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  1. Daniel Finn: Ireland on the turn? In a landmark study, Daniel Finn surveys the political and economic consequences of the 2008 crash, on both sides of the Irish border. Looming austerity and entrenched sectarian divides in the North; with the demise of the Celtic Tiger in the South, the unravelling of Fianna Fáil’s long dominance and emergence of a new-model Sinn Fein as the one all-Ireland party
  2. Jules Boykoff: The Anti-Olympics Always an avatar for the international order of the day—Victorian imperialism, Cold War rivalry, Pax Americana—the Olympics have joined the wto and G20 as focus for alter-globo protest. Lessons for London from the 2010 Winter Games in Vancouver, where artists, activists and indigenous organizers took on the spectacle of the five-ring circus.
  3. Benno Teschke: Decisions and Indecisions Where liberal thought has tried to quarantine the ‘dangerous mind’ of Carl Schmitt, recent revisions have found portents of contemporary imperial hubris in his analysis of victors’ justice. Warning against such 'rehabilitations', Benno Teschke detects a unifying set of preoccupations that render the thinker's transition from hyper-authoritarianism to fascism logical.
  4. Yoav Peled, Horit Herman Peled: Post-post-Zionism? The elisions and occlusions of three recent works on the character—past, present and future—of Israel and its occupation regime. Behind Deleuzian explorations of a ‘control system’ or reconstructions of ‘pioneer’ discourse, attempts to insulate Zionism and its founding myths from examination of their settler-colonial origins.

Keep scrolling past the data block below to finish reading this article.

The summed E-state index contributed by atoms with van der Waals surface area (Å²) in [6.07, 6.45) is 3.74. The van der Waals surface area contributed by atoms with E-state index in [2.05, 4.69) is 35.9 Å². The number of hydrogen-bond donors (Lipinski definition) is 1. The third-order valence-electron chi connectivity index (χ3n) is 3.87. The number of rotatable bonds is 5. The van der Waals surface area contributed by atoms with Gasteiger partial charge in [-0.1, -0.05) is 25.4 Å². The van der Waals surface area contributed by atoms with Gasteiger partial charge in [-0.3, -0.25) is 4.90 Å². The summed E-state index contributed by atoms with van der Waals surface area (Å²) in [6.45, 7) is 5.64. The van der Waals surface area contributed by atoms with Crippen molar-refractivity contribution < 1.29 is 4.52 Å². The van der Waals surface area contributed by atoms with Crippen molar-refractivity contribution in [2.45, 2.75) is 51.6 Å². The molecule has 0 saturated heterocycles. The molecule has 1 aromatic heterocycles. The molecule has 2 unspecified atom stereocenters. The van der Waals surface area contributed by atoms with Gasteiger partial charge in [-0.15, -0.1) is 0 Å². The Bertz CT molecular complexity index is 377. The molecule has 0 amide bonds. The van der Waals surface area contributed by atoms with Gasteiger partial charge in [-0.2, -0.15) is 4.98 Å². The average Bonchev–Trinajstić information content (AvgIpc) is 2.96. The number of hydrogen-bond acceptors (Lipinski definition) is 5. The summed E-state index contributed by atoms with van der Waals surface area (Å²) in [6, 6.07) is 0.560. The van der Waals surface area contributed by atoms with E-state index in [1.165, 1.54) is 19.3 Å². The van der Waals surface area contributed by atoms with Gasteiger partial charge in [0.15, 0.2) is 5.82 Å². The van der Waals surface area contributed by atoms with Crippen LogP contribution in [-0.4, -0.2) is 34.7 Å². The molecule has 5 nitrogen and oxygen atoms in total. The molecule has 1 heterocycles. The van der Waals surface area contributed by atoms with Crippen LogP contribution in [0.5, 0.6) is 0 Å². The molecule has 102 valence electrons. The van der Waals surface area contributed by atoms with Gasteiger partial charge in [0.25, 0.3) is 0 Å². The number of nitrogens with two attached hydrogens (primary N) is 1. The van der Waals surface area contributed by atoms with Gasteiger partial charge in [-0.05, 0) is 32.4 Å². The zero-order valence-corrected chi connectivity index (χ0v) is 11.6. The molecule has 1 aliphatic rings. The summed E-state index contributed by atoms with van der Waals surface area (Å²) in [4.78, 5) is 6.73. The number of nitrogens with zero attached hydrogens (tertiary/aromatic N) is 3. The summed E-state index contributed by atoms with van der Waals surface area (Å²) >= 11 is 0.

1. Ronald Fraser on Julián Casanova, The Spanish Republic and Civil War. Sober reassessment of the Republic’s brief flowering and embattled fall, as a new generation of scholars wrestles with its contested history.
  2. Gregory Elliott on Eric Hobsbawm, How to Change the World. Britain’s foremost Communist historian surveys the Marxist tradition. Implementation, legacies and prospects of the Moor’s ideas.
  3. Etienne Smith on Gérard Prunier, From Genocide to Continental War. Ambitious attempt to make sense of Congo’s decade of war, from a Francophone observer-participant of the continent’s high politics.



  1. US Hegemony, As war looms again in the Middle East, what are the aims of the Republican Administration, and how far do they mark a break in the long-term objectives of US global strategy? The changing elements of American hegemony in the post-Cold War world.
  2. NLR at 50, What remains of the neo-liberal order after the implosion of 2008—with what implications for a journal of the left? Notes for a future research agenda, as NLR enters its quinquagenary year.
  3. Wall Street Crisis, Against mainstream accounts, Peter Gowan argues that the origins of the global financial crisis lie in the dynamics of the New Wall Street System that has emerged since the 1980s. Contours of the Atlantic model, and implications—geopolitical, ideological, economic—of its blow-out.
  4. Cameron‘s Coalition, Anatomy of the UK’s new crossbreed government, and the uneven electoral geography that produced it. Amid the ruins of New Labour’s economic model and spreading Euro-turbulence, what prospects for resistance to austerity’s impending axe?
  5. Afghanistan, Reasons for the West’s stalemate in Afghanistan sought neither in lack of troops and imperial treasure, nor in Pakistani obstruction, but in the very nature of the occupation regime. Tariq Ali on the actual results of ‘state-building’ in the Hindu Kush, as a broken country is subjected to the combined predations of NGOs and NATO.
  6. New Labour, As the British general election approaches, a balance-sheet of New Labour’s thirteen years in office. The record of Blair and Brown—imperial wars abroad, subservience to the City at home—as so many reasons to cheer their downfall.
  7. NPT What are the geopolitical origins of the NPT, and what are its actual effects? Non-proliferation as nuclear privilege of the few, weapon of intimidation of the one, submission of the many—and its impact on the peace movement.